“Repealing the industrial exception in the Professional Engineers Act will improve oversight to help workers and the public stay safe and promote more efficient and productive workplaces,” said Attorney General John Gerretsen. “I would like to thank Professional Engineers Ontario and its dedicated task force for working with industry, manufacturers and the public to ensure a seamless transition.”

Licence fees waived

To provide further support, PEO has extended its Financial Credit Program, which waives PEO’s licence application fee for eligible new graduates and newcomers to Canada, to all employees who apply for a licence by March 1 who are named in their employer’s compliance plan filed with PEO by March 1.

PEO will also assist these employees through the one-year compliance period by providing application and Engineering Intern Program (EIT) seminars, and administering its professional practice exams at their job sites for groups of at least 20 people.

Instructional webinars and Questions and Answers about the new requirement are also available on the PEO website. For over two years, PEO has met with industry in close to 80% of the province and across a broad range of manufacturing sectors to provide information on the specific scope of the change and to consult on what assistance would be useful to industry in implementing the change.

Through the Professional Engineers Act, PEO governs over 80,000 licence and certificate holders and regulates professional engineering in Ontario to serve and protect the public. Professional engineering safeguards life, health, property, economic interests, the public welfare and the environment. Professional engineers can be identified by the P.Eng. after their names. Visit http://www.peo.on.ca.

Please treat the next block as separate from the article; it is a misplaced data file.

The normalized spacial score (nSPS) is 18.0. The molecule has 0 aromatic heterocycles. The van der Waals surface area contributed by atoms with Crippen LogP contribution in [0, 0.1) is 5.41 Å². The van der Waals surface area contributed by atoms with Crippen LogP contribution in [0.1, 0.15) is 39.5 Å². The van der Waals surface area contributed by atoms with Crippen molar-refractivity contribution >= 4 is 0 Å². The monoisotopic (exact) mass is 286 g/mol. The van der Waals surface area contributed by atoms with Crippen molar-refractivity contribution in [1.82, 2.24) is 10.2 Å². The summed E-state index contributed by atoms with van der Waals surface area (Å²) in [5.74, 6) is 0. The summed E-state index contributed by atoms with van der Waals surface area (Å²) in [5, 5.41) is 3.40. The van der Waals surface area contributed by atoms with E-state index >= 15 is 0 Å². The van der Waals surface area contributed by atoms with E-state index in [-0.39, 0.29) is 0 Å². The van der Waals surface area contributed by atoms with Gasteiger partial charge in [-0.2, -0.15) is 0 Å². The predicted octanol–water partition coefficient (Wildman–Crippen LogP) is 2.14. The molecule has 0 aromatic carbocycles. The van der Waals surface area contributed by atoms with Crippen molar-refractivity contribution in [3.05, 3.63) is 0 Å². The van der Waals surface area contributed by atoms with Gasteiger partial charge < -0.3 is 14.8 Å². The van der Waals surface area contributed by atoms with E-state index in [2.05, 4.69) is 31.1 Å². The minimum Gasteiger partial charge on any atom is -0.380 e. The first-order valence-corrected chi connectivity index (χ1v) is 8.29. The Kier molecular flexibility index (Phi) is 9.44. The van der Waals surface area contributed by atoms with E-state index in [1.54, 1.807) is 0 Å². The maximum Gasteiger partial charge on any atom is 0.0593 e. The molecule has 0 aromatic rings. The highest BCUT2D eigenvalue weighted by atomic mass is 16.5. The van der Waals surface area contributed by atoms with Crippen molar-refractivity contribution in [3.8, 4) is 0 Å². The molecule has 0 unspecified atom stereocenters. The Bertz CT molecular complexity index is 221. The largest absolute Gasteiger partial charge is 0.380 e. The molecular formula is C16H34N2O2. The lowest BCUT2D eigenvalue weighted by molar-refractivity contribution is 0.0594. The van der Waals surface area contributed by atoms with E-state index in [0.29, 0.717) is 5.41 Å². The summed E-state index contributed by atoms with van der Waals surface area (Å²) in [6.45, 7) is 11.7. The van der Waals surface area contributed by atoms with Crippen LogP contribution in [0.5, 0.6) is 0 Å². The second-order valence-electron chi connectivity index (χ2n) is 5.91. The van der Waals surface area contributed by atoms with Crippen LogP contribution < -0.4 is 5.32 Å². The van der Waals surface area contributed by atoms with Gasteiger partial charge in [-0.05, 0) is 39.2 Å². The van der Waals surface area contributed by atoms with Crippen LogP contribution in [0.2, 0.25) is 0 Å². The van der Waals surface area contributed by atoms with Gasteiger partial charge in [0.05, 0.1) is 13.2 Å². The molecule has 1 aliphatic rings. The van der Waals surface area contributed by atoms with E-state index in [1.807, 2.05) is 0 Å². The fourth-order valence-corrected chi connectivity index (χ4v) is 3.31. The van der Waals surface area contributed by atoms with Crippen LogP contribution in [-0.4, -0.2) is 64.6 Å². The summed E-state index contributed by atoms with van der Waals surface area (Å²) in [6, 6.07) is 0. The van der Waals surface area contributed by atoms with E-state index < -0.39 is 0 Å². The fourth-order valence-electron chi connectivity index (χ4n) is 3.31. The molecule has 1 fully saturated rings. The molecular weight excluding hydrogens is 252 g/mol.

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4 Comments » for Increased workplace safety and professional accountability expected following repeal of engineering’s Industrial Exception
  1. Andy says:

    More Red Tape & non required costs

  2. Stan G. says:

    I’m fine with the “engineered” approach, however, at what point does competency come into question. How are the credentials of a “licensed” individual factored into the safety equation. Seems to me that competency is a thorny issue that we don’t like to discuss in the engineering world.

  3. C Stout says:

    Will the PEO require Canadian P.Eng, review and approval of machines designed and built in other countries and subsequently imported into Canada? If not, then why not?

  4. MoneyGrab says:

    Perhaps this is reasonable for those that make a living providing engineering services on a contract basis that do indeed involve the public well being. But for those in industry that are already following a strict “code of ethics” and “compliance” plans regulated directly by their employer and government regulation, this “tax” appears only to be there to help fill the very empty coffers of the PEO. And the provincial government will soon be filling their respective coffers for many of those in the skilled trades.